The zircon ages constrain a tectonic model for the assembly of Himalayan terranes from Proterozoic through Cenozoic time. In Early to Middle Proterozoic time, the northern Indian passive margin was buried by Lesser Himalayan sediments. During Late Proterozoic time, Greater Himalayan sediments were dispersed from the East African portion of the pan-African orogen during the assembly of western Gondwana, and from Neoproterozoic island arcs within and along the margins of the paleo-Tethys ocean (Fig. 3). The island arcs and related basinal strata now constitute much of the Arabian-Nubian shield (38) and may underlie tectonic fragments that accreted to central Asia (inset, Fig. 3).

Greater Himalayan rocks may have accreted onto India during Late Cambrian–Early Ordovician time, when the northern margin of Gondwana experienced widespread subduction-related orogenic and igneous activity (8, 33, 39). The timing of this tectonic event may be signaled by the transition from Cambrian turbiditic to Early Ordovician synorogenic sedimentation in northern India (36,40). Cambrian-Ordovician granites in the Greater Himalaya that postdate an early phase of metamorphism (20, 41) and are interpreted as crustal melts (10, 14, 17) may have resulted from this orogenic event. The expected early Paleozoic suture would lie along the MCT and its southern imbricates, which form the boundary between the Greater and Lesser Himalayan terranes.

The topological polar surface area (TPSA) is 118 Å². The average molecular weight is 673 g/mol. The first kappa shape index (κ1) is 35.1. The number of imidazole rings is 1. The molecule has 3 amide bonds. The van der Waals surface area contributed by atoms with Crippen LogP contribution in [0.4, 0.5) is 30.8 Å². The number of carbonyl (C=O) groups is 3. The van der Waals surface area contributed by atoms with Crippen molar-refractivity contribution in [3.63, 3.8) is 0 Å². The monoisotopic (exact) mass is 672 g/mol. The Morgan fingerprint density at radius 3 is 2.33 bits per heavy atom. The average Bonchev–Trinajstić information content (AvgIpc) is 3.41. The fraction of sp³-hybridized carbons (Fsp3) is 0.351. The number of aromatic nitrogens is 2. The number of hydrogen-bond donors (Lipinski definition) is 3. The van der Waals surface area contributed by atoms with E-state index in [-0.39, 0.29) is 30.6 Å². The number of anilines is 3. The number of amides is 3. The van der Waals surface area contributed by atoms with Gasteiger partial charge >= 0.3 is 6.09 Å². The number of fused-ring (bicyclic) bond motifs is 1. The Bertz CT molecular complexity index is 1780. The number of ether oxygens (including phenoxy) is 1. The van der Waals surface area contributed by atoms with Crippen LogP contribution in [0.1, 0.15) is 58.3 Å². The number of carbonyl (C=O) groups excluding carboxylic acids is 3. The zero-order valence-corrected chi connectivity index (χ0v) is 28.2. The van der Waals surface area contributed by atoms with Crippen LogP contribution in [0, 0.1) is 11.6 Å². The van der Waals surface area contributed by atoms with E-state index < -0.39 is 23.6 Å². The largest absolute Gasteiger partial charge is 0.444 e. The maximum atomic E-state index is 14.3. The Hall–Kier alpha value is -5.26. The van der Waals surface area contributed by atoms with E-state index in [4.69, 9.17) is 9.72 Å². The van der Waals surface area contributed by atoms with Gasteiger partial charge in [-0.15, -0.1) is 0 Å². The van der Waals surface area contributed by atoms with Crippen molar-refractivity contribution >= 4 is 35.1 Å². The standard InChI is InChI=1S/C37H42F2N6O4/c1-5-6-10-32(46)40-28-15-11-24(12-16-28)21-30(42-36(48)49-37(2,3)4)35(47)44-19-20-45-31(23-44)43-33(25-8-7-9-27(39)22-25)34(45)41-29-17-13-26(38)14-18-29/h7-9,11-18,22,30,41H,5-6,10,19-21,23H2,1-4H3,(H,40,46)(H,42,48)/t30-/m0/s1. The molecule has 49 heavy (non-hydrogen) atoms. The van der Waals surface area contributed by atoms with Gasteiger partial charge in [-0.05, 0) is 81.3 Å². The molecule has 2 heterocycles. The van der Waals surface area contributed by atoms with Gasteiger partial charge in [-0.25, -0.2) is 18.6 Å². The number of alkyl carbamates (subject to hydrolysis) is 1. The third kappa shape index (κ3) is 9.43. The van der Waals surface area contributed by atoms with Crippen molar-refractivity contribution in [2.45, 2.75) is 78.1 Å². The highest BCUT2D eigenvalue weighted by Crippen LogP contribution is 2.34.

Throughout the remainder of Paleozoic time, northern India was buried by the Tethyan succession (5, 40). Rifting along the northern Gondwana margin began in the late Paleozoic and continued into the Cretaceous (42). The Lhasa block, which probably also consists of Neoproterozoic accretionary material, detached from northern India in early Mesozoic time and collided with southern Eurasia in Late Jurassic–Early Cretaceous time (42, 43). India detached from Africa, migrated northward, and collided with Eurasia in Eocene time (3).